Background/aims: Previous studies indicate that a water extract of Helicobacter pylori (HPE) can promote neutrophil-endothelial cell interactions in vivo and in vitro. The objectives of this study were to assess whether HPE alters the rate of albumin leakage in rat mesenteric venules and identify the factors that mediate the HPE-induced microvascular dysfunction.
Methods: Intravital microscopy was used to continuously monitor leukocyte adherence and emigration and albumin leakage in rat mesenteric venules during superfusion with HPE.
Results: HPE increased leukocyte adherence and emigration and microvascular albumin leakage. The enhanced albumin leak could be subdivided into two components: an early (within 10 minutes) and a later (within 30 minutes) phase. HPE also elicited perivenular mast cell degranulation and the formation of platelet-leukocyte aggregates within post-capillary venules. The HPE-induced early phase of albumin leakage was attenuated by pretreatment with a mast cell stabilizer. The HPE-induced late phase of albumin leakage was reduced by monoclonal antibodies directed against either CD11b/CD18 or intercellular adhesion molecule 1. A monoclonal antibody against P-selectin also inhibited the HPE-induced platelet-leukocyte aggregation and reduced the later phase of albumin leak.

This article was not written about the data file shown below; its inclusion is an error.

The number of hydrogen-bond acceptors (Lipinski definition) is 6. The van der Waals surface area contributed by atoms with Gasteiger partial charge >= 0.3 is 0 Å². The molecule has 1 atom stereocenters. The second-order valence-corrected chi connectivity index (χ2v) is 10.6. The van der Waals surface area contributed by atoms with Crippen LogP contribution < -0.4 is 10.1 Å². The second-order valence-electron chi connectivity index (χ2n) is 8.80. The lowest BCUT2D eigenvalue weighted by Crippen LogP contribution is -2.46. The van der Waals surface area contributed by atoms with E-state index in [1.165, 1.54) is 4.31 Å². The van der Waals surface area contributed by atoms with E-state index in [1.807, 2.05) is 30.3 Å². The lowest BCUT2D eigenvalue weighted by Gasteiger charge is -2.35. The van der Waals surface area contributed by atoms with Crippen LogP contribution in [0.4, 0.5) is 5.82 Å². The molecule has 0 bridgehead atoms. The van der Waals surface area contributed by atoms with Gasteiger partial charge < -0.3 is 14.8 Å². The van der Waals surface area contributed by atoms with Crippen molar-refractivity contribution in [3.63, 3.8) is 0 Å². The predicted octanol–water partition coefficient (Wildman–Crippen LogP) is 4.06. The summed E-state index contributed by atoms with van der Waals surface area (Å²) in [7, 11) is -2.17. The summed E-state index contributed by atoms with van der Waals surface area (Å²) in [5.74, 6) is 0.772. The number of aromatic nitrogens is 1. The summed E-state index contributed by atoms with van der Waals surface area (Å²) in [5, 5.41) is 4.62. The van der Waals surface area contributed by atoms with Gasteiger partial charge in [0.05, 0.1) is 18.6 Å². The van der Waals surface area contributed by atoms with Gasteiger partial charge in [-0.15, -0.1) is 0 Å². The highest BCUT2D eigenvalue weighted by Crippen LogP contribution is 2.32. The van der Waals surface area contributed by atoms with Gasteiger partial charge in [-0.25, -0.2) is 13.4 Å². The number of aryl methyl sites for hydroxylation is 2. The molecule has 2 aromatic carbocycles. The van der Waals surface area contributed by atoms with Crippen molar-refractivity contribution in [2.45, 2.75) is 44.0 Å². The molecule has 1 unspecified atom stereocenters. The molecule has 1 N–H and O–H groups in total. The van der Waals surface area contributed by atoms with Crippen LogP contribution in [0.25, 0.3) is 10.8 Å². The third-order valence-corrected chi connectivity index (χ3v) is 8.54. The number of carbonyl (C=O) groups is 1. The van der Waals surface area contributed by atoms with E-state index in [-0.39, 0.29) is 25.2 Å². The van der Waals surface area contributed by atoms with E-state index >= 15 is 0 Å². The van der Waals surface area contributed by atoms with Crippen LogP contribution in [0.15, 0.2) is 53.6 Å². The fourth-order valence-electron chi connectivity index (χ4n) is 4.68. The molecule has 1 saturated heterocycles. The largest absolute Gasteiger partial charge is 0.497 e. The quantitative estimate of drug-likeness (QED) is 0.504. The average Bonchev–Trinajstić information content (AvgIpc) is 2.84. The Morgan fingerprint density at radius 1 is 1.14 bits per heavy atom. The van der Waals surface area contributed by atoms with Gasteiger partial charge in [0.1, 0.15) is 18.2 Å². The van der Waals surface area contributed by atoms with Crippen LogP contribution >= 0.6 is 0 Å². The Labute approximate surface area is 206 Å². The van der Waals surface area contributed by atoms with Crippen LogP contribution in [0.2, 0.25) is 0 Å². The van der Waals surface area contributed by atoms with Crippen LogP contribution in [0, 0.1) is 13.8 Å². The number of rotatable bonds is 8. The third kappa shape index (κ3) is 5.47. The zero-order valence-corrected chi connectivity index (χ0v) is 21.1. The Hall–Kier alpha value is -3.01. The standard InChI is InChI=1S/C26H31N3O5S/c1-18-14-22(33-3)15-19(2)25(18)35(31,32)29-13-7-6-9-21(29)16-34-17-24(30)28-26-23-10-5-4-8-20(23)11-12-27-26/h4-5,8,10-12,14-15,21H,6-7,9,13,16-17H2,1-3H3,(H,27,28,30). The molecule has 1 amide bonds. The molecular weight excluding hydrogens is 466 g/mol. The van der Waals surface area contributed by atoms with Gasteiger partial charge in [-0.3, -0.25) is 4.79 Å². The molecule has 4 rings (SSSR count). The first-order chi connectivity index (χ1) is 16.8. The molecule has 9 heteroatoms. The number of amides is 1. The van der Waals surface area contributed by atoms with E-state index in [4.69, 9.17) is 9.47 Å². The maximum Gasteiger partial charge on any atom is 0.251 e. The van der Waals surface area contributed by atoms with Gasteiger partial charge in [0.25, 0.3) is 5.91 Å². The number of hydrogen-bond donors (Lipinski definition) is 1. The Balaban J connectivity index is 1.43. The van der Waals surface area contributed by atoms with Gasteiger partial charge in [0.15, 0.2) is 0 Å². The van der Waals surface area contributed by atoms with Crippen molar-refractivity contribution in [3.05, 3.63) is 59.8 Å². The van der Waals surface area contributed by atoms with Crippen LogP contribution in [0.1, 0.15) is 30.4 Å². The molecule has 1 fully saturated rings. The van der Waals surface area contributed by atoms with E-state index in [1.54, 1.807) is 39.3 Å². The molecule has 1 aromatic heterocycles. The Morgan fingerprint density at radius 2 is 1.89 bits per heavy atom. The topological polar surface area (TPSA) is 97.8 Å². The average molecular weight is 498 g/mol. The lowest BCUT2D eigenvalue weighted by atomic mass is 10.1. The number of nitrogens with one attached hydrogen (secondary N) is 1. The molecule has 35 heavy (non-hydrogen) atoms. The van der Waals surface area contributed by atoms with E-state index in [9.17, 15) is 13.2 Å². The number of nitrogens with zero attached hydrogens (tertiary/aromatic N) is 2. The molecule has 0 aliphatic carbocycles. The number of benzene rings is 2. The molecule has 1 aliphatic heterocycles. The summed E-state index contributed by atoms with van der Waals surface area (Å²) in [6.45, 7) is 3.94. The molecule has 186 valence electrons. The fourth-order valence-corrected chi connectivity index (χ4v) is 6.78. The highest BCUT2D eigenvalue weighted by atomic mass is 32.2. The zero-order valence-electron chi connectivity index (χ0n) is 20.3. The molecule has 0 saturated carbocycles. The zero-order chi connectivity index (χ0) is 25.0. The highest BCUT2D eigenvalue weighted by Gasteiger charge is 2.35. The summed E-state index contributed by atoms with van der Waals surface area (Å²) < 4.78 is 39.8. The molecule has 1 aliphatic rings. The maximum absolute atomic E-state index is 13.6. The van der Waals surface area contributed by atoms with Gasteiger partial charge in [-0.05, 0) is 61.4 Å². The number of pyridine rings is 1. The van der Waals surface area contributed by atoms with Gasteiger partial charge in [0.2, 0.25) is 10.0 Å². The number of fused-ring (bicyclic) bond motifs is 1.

Conclusions: HPE-induced microvascular dysfunction appears to be a consequence of interstitial and intravascular cell-cell interactions.